• 118 • BREAST AUGMENTATION 5A BcFIGURE 118-2. A, Polyurethane foam gains tissue adherence and delaminates from the implant. Nolonger available inthe United States, this texture fostered the development of textured silicone surfaces.B, Biocellis an aggressive silicone textured surface that adheres to surrounding tissue by an adhesiveeffect. C, Siltex is a less aggressive silicone textured surface that does not demonstrate any adhesiveeffect and does not gain tissue adherence. (From MaxwellGP, Hammond DC: Breast implants: smoothvs. textured. Adv Plast Reconstr Surg 1993;9:209.)sive properties. As the cross-linking is increased, theconsistency or firmness of the "liquid-feeling" gelchanges to that of a soft cheese. The enhanced cohe-sive nature of these implants makes them "formstable." This refers to the implants maintaining itsshape in all positions (shape maintenance). Theseimplants are designed in various anatomic dimensionsin addition to round shapes and are collectivelyreferred to as cohesive silicone gel implants. Theseform-stable implants are currently popular worldwideand undergoing Food and Drug Administration(FOA)-approved clinical trials in the United States(Fig. 118-3).45Anatomic-Shaped ImplantsThe original Cronin and Gerow silicone gel implantshad a teardrop shape, as did a number of the early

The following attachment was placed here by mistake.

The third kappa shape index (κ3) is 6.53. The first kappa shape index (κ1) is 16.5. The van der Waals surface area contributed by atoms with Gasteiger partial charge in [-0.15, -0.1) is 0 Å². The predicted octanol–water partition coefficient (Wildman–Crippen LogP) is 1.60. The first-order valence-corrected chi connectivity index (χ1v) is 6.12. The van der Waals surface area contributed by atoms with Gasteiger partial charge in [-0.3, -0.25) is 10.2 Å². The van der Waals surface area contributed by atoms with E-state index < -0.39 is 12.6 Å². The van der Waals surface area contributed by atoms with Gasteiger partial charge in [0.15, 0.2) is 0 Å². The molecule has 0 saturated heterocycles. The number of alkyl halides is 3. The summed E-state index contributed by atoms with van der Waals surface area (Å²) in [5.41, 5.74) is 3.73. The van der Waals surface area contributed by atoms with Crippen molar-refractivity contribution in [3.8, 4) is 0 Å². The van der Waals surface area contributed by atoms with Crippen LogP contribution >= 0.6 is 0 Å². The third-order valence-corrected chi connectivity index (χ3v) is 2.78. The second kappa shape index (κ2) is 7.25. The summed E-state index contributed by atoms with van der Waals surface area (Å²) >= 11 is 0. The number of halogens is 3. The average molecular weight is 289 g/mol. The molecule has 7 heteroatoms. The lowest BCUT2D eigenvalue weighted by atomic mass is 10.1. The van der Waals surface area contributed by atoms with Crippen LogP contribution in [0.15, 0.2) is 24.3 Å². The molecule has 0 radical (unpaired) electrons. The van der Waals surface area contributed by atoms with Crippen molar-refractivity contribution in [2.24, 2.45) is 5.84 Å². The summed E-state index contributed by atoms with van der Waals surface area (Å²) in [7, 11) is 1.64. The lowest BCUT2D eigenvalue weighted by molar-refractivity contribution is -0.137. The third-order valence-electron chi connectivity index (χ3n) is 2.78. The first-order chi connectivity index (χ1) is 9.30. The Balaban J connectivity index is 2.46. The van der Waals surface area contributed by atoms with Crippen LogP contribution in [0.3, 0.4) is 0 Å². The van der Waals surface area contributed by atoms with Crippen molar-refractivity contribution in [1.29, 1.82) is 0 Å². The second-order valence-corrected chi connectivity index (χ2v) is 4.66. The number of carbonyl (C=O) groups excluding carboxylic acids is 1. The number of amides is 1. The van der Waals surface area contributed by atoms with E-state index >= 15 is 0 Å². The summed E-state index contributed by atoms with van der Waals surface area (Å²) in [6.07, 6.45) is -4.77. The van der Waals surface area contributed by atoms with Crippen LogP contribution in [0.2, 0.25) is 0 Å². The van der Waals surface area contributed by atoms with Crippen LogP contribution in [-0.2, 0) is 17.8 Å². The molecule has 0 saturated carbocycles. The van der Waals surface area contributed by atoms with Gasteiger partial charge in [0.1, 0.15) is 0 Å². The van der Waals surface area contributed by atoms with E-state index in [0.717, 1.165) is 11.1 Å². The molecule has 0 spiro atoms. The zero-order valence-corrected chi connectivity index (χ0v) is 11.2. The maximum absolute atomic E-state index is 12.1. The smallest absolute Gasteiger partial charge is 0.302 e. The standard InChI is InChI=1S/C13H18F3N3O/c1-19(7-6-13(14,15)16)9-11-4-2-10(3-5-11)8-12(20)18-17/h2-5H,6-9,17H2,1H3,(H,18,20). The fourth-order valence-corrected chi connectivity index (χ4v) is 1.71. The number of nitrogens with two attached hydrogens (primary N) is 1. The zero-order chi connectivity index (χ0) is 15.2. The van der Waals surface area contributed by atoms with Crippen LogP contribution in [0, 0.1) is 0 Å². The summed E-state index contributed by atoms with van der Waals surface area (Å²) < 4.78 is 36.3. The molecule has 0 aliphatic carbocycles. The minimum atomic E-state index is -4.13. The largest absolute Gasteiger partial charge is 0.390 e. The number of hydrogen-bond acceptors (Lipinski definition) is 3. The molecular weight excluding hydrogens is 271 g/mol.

• 6 VI • TRUNK AND LOWER EXTREMI1YFIGURE 118-3. Style 410 Matrix (INAMED)of enhanced cohesive silicone gel implants offers varying heights andprojections of shaped devices for breast augmentation and reconstruction. (L,low;M, moderate; F,full;X,extra). (Cour-tesy of INAMEDHealth, Santa Barbara, Calif.)saline- and gel-filled devices. Problems with capsularcontracture, however, led manufacturers to designround, smooth-surfaced low-profile implants, whichwould move within their surgical pockets. Theseround, smooth designs dominated the market for nearly20 years. Only when the phenomenon of immobilitywith softness was appreciated was the creation ofanatomic devices clinically appropriate.38,51The poly-urethane Optimum and Replicon devices (no longeravailable) were early-generation anatomic-shapedimplants popular in the 1980s.28,29 The adherenceof the polyurethane surface, in fact, lent itself to the"stacking" of these implants, one on top of another, toproduce an anatomic shape with enhanced projection.51The tissue adherence observed with tissue expandersthat had the Biocell surface led McGhan to developanatomically shaped expanders and subsequently aninternally stacked style 153 gel anatomic-shapedimplant.J5,38,51," Favorable clinical experience andadvanced product design led to a matrix of variableheight-to-width ratio anatomic expanders andimplants, the Style 133 expanders and Style 410Matrix cohesive implants (see Fig. 118-3). The latterenjoy widespread international use in aestheticsurgery"·55 and have completed their initial FDA clin-ical Investigative Device Exemption study in theUnited States, awaiting longer follow-up.Silimed (Brazil) markets polyurethane-coveredcohesive silicone gel implants in anatomic shapes."These devices also enjoy international popularity, butto date, no clinical investigative studies have taken placein the United States.Mentor introduced a midheight Siltex anatomic-shaped tissue expander in 1997 and other heightoptions in 2003. In the fall of 2002, an InvestigativeDevice Exemption study on a midheight anatomiccohesive gel implant was initiated. These "contour"-shaped devices are covered with the Siltex texture.Because tissue adherence does not generally occur, thepocket must be exact and only minimally larger thanthe footprint of the reduced height device to mini-mize the possibility of implant rotation.s6